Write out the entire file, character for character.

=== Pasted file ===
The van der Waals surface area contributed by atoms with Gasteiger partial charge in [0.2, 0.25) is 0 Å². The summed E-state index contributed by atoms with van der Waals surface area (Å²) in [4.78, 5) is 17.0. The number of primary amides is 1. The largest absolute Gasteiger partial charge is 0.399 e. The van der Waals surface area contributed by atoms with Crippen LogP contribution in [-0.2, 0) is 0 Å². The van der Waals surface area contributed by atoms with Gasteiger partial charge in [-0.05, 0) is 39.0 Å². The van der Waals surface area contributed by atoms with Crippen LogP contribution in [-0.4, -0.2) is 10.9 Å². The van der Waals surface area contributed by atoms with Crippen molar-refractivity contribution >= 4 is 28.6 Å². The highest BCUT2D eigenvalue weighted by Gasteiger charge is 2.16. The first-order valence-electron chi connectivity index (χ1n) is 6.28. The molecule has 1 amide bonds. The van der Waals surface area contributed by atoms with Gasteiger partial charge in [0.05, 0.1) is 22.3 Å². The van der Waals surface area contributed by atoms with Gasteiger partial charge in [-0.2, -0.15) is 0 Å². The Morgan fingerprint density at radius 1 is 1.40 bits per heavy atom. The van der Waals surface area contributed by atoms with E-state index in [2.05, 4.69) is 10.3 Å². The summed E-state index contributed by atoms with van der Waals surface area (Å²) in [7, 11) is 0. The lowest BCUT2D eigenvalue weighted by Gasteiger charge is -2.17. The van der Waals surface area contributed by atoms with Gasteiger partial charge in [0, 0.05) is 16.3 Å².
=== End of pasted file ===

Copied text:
The van der Waals surface area contributed by atoms with Gasteiger partial charge in [0.2, 0.25) is 0 Å². The summed E-state index contributed by atoms with van der Waals surface area (Å²) in [4.78, 5) is 17.0. The number of primary amides is 1. The largest absolute Gasteiger partial charge is 0.399 e. The van der Waals surface area contributed by atoms with Crippen LogP contribution in [-0.2, 0) is 0 Å². The van der Waals surface area contributed by atoms with Gasteiger partial charge in [-0.05, 0) is 39.0 Å². The van der Waals surface area contributed by atoms with Crippen LogP contribution in [-0.4, -0.2) is 10.9 Å². The van der Waals surface area contributed by atoms with Crippen molar-refractivity contribution >= 4 is 28.6 Å². The highest BCUT2D eigenvalue weighted by Gasteiger charge is 2.16. The first-order valence-electron chi connectivity index (χ1n) is 6.28. The molecule has 1 amide bonds. The van der Waals surface area contributed by atoms with Gasteiger partial charge in [0.05, 0.1) is 22.3 Å². The van der Waals surface area contributed by atoms with Gasteiger partial charge in [-0.2, -0.15) is 0 Å². The Morgan fingerprint density at radius 1 is 1.40 bits per heavy atom. The van der Waals surface area contributed by atoms with E-state index in [2.05, 4.69) is 10.3 Å². The summed E-state index contributed by atoms with van der Waals surface area (Å²) in [7, 11) is 0. The lowest BCUT2D eigenvalue weighted by Gasteiger charge is -2.17. The van der Waals surface area contributed by atoms with Gasteiger partial charge in [0, 0.05) is 16.3 Å².